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Simpson's Paradox in Survival Models

By CLELIA DI SERIO, YOSEF RINOTT and MARCO SCARSINI

Abstract

In the context of survival analysis it is possible that increasing the value of a covariate "X" has a beneficial effect on a failure time, but this effect is reversed when conditioning on any possible value of another covariate "Y". When studying causal effects and influence of covariates on a failure time, this state of affairs appears paradoxical and raises questions about the real effect of "X". Situations of this kind may be seen as a version of Simpson's paradox. In this paper, we study this phenomenon in terms of the linear transformation model. The introduction of a time variable makes the paradox more interesting and intricate: it may hold conditionally on a certain survival time, i.e. on an event of the type { ""T"" >""t"" } for some but not all "t", and it may hold only for some range of survival times. Copyright (c) 2009 Board of the Foundation of the Scandinavian Journal of Statistics.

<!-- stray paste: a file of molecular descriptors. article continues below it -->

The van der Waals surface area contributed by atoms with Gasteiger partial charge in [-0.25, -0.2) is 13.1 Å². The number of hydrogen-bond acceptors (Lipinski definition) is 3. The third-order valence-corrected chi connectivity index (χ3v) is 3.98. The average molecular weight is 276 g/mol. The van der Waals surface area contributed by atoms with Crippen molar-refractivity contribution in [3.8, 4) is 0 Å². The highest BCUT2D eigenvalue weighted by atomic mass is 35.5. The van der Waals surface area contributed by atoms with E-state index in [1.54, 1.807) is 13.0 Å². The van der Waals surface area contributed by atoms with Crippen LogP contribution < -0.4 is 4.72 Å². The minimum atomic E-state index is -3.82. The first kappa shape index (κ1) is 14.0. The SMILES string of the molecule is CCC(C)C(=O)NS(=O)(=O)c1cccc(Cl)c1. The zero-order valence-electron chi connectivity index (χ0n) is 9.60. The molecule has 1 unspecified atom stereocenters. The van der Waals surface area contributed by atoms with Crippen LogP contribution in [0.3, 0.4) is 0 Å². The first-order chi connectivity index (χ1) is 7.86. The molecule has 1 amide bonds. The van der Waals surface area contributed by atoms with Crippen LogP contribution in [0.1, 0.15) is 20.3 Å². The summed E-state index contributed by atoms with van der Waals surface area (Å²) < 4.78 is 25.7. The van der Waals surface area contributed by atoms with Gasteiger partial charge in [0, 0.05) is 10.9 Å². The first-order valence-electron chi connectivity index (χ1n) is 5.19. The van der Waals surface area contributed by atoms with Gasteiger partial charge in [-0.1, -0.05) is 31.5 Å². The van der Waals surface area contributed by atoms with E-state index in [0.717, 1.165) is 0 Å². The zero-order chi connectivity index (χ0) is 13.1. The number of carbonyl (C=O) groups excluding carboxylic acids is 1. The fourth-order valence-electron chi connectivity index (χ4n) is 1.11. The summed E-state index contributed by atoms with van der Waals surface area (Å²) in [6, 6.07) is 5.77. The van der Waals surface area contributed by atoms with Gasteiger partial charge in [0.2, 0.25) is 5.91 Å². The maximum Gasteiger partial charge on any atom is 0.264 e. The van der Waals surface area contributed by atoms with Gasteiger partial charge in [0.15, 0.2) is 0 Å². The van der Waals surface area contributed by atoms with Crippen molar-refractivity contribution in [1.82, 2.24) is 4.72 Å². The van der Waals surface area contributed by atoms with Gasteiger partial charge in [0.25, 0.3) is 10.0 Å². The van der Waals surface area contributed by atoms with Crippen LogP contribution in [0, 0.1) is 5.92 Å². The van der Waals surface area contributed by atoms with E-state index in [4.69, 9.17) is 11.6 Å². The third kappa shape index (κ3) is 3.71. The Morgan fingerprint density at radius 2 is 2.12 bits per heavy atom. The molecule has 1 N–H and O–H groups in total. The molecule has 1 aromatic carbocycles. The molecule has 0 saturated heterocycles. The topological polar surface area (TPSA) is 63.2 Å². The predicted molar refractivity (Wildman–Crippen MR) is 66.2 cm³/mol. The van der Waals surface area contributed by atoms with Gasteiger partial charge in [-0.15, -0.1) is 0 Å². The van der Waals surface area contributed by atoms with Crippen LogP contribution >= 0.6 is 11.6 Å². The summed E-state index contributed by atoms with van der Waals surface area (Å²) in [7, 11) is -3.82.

DOI identifier: 10.1111/j.1467-9469.2008.00637.x
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